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I know how to use the master Theorem for a general formula e.g. $T(n) = a \cdot T(\frac{n}{b}) + f(n)$.

I saw some books suggest that we can use the mastere theorem for formulas like: $T(n) = T(\frac{n}{5}) + T(\frac{7n}{10}) + O(n)$

How is that possible?

My guess: We use it separately. Once for $T(n) = T(\frac{n}{5}) + O(n)$ and once for $T(n) = T(\frac{7n}{10}) + O(n)$ and join between.

Thanks!

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    $\begingroup$ Which books "suggest" that? Please quote the passages with attribution. How would you "join between"? $\endgroup$ – Raphael Sep 10 '17 at 19:30
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    $\begingroup$ The title you have chosen is not well suited to representing your question. Please take some time to improve it; we have collected some advice here. Thank you! $\endgroup$ – Raphael Sep 10 '17 at 19:30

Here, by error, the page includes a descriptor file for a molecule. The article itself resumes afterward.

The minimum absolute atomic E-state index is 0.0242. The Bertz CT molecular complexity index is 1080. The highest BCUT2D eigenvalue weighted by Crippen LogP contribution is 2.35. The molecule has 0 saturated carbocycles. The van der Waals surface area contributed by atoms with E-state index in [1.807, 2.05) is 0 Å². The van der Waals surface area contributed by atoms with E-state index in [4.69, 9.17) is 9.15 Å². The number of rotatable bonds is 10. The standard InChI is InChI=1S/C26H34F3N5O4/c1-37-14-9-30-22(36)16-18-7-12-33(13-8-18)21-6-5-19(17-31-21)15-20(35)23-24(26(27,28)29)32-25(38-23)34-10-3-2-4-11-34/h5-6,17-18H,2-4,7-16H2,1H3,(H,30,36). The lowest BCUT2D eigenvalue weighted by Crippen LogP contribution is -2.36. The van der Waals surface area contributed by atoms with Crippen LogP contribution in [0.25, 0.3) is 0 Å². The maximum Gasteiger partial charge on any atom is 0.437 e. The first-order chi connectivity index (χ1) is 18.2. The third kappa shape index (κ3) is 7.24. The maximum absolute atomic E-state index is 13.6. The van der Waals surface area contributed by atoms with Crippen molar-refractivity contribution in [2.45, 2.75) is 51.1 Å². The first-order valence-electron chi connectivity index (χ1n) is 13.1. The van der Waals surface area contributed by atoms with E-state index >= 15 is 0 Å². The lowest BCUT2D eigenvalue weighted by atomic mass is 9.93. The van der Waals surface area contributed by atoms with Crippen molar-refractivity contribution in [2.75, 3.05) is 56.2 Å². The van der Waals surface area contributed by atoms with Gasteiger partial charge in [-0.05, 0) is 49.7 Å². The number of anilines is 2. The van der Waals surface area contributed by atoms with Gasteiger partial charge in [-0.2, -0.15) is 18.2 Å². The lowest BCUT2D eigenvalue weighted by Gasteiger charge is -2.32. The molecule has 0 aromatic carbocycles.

• $\begingroup$ You might be interested in this reference question. $\endgroup$ – Raphael Sep 10 '17 at 19:30
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You can use the idea of the Master Theorem and apply it to these occurrences. That is what I have done here, I would recommend looking at that answer because it will answer your question.

Basically we can look at the fractional terms inside the recurrence calls. If the sum to less than $n$, then the "conquer" part of "divide-and-conquer" will dominate the "divide" part.

For your example we have the fractions: $\frac{n}{5} + \frac{7n}{10} = \frac{9n}{10} < n$. Therefore the $O(n)$ term will dominate and the overall time complexity will be $\Theta(n)$. This is an idea of the Master Theorem, figuring out which dominates: "divide" or "conquer". Again, I highly suggest looking at this answer for a more in-depth proof.

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